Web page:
The Journey of Everyday Leadership


December 2017

Connection and Leadership

Some leadership characteristics never change.  The need for vision casting, strategic planning, and motivation are a few among many.

At this Christmas season, I am thinking of a leadership characteristic that marks the very God of Christmas—connection. Emmanuel is God connecting. Amazing.

In 2 Peter 3:9, Peter says God is not willing that any should perish (be disconnected).  John, the Apostle remarks, “God did not send his son into the world to condemn the world but that the world might be saved (connected) through him.” (John 3:16)

I suppose God, in his Trinitarian-self, could have been content to dwell in perfect divine unity. But God chose to connect. Furthermore, connecting with God is essential.

Yet, connecting with God should involve connecting with what God loves, should it not?  How can we say we love God and hate (not connect) with our brother? It’s not possible. The good news is that love connected God with people, and persons with persons.

Henry Cloud, in his book, The Power of the Other presents an intriguing case for connecting as the essence of leadership. He asked leaders to evaluate their leadership connections in terms of four grids: 1) disconnected; 2) in a bad connection; 3) in a pseudo-connection; or 4) truly connected to others.

Leaders in the first grid (disconnected) are frustrating to be around. Cloud suggests followers often feel unheard, misunderstood, and unable to have an impact. We all know the feeling. It promotes work arounds with the boss and side conversations with followers. More than that, it produces work place drag. Energy goes down along with productivity.

Granted, some leadership tasks are carried alone. The phrase “It’s lonely at the top” is born out of such leadership demands. But leaders must guard against self-imposed isolation.  It is not healthy and does not serve the greater good.

Cloud poses a deep question as a test for connection; “Do you have someplace where you can be 100 percent honest and vulnerable as to what you are going through in your leadership role , where you can totally be honest about struggles, conflicts, needs , weaknesses, etc.?”

So ask yourself, how well are you connected? Because of God’s love expressed at Christmas, we are never alone from his Divine presence. Emmanuel affirms that. But who else knows you?

We’ll look at the other three grids in future blog posts.


Dennis Nichols is the Lead Faculty for the Master of Arts in Leadership degree at William Jessup University

Giving and Receiving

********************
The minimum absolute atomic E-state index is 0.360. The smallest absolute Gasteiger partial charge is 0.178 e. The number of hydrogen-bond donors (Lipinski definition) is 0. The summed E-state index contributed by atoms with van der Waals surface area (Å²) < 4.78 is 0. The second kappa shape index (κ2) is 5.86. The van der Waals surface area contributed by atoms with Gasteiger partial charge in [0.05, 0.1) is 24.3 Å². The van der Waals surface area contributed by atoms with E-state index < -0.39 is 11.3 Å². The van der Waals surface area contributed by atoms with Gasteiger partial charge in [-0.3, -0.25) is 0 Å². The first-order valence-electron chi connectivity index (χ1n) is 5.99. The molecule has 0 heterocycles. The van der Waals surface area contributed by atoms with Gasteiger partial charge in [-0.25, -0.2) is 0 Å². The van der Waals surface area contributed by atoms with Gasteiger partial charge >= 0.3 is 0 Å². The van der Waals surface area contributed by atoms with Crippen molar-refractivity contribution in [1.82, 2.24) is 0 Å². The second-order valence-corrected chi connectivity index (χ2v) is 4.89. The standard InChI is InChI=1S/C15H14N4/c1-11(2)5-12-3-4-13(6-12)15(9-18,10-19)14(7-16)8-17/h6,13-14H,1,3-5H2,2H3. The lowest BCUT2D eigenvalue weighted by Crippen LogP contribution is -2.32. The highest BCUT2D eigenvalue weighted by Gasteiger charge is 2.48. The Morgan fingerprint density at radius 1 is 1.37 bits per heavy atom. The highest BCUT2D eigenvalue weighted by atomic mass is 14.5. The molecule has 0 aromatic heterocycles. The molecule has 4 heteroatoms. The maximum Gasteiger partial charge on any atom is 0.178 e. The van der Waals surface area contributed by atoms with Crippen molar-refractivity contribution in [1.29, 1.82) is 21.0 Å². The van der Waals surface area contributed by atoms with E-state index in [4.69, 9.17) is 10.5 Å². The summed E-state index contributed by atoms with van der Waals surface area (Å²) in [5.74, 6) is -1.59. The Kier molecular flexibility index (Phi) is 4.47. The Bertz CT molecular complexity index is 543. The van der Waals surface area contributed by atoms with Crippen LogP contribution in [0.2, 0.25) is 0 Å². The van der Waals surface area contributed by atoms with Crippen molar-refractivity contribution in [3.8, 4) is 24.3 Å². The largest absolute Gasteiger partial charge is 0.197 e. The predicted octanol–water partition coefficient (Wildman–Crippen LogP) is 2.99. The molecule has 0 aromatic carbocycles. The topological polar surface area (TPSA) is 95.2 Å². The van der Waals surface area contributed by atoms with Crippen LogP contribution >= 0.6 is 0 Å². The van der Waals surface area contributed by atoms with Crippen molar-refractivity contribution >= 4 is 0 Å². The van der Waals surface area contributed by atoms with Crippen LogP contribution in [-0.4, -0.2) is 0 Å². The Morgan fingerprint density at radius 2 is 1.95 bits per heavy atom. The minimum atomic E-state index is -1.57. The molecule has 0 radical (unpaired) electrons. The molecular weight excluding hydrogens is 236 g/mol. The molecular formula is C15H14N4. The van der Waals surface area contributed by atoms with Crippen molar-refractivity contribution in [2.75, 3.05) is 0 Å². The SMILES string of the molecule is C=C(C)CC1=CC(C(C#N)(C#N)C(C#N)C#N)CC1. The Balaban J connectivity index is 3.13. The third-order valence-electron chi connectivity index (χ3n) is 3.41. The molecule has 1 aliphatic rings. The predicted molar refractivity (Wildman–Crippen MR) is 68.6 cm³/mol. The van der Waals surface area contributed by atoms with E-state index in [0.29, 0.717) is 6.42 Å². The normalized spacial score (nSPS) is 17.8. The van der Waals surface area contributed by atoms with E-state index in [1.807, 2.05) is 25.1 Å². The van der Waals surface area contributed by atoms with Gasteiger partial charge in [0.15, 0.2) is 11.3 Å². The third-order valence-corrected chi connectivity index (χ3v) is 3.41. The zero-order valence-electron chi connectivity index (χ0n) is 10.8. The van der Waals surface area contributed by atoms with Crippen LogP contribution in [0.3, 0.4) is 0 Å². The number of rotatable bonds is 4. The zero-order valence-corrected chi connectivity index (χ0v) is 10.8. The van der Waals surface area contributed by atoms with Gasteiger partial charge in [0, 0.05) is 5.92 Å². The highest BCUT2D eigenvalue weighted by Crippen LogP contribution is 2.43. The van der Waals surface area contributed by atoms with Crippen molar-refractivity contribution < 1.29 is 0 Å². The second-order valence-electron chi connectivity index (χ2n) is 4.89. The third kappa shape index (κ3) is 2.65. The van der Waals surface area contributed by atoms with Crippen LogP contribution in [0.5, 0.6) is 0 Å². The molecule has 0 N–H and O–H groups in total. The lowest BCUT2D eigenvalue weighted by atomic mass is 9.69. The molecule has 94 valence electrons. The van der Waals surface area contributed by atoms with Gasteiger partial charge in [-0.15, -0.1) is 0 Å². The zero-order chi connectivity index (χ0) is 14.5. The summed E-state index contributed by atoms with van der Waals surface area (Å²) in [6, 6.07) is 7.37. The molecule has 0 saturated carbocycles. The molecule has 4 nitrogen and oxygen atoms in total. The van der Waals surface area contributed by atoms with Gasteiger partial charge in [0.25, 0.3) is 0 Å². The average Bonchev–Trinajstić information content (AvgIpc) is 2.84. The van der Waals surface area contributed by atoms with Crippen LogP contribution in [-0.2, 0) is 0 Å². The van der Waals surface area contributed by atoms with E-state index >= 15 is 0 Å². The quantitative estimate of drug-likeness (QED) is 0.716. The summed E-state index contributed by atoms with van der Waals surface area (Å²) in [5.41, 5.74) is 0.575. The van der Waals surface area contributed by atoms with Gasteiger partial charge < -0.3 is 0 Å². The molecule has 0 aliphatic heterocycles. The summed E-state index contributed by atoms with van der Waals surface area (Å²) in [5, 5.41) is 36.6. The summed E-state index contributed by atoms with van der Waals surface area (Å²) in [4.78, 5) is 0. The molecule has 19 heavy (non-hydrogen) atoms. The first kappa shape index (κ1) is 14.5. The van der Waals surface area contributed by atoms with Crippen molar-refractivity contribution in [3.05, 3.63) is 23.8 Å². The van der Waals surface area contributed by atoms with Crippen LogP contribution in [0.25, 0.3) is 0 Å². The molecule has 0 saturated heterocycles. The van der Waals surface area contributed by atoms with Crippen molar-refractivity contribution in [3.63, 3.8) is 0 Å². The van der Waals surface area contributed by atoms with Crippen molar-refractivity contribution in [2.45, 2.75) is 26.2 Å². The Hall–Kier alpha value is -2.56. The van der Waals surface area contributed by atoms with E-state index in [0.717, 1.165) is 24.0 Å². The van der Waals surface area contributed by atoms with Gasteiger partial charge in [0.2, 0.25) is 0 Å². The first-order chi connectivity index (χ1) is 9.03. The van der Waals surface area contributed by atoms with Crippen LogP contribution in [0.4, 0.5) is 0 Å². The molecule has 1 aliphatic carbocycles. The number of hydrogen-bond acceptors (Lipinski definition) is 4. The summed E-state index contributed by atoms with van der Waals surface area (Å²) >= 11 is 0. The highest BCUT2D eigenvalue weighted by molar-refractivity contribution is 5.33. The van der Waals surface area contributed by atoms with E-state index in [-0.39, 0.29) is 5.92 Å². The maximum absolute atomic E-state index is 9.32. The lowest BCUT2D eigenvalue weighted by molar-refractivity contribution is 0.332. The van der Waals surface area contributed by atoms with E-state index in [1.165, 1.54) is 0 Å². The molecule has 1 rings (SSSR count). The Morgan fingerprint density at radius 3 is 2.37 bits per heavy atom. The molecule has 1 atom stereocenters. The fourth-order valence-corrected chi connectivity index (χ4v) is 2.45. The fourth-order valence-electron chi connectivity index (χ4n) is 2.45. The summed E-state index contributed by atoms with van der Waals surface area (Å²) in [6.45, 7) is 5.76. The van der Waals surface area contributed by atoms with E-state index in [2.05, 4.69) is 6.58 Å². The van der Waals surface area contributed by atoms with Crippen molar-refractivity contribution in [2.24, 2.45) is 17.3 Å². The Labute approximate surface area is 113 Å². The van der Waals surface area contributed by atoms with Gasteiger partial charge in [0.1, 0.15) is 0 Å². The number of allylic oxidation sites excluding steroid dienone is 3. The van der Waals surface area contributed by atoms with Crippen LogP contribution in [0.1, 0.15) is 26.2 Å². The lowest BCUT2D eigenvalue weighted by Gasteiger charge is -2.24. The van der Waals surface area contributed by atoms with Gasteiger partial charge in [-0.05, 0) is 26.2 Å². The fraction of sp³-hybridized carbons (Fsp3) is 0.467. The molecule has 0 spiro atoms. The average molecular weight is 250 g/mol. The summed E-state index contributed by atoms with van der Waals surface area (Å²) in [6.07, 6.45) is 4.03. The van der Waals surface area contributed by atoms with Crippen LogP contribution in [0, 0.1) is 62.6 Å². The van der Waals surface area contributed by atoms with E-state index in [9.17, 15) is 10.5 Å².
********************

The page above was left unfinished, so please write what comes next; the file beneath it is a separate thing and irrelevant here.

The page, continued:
On a recent Tuesday in November, amidst a hectic semester, something unexpected assaulted my week. I enjoy cycling, and a complication from a crash 18 months back surfaced out of nowhere.

Pain ravaged my hip, eventually driving me to crutches and altering my world for several weeks. Even as I write, the cause has yet to be identified.

As I leader, I prefer to live somewhat independently, avoid “burdening” others, and take care of my responsibilities. Yet, on that November day, all of these ideals came crashing down.

Classes were cancelled, deadlines missed, and I struggled just to eek by.

When hobbling into my “Self-Leadership” class one afternoon on 3 legs, I happened to notice a student’s textbook on the desk (one I’ve quoted before) entitle Leading With a Limp. The irony clanged like a gong.

I whispered a simple prayer, What are you up to right now, God?

Although His answer is still being revealed, I suspect God may be reminding me of my dependence on Him for every breath, every step, every task. That life and leadership is not only about giving, but also receiving.

The fact that Jesus put Himself at the mercy of others always strikes me as unusual.

To the woman at the well, he said “Will you give me a drink?” (John 4:7). About another who poured perfume on his feet, he said “She has done a beautiful thing to me” (Mark 14:6).

It seems that Christ, although He came not to be served but to serve (Matthew 20:28), also understood the humility of receiving.

So, in recent weeks when a colleague has offered to cover one of my responsibilities, I’ve tried to say “yes, thank you.” When a group of students has offered to pray, I’ve said, “yes, I need that.” When my wife has offered to put the garbage out, I’ve said “thank you, that is so helpful!”

Which is easier for you – to give or to receive? How difficult is it for you to put yourself at another’s mercy? Where might you need to graciously receive, rather than solely give?

Daniel Gluck serves as Assistant Professor of Intercultural Studies at Jessup, and Lead Faculty for the B.A. in Christian Leadership program.

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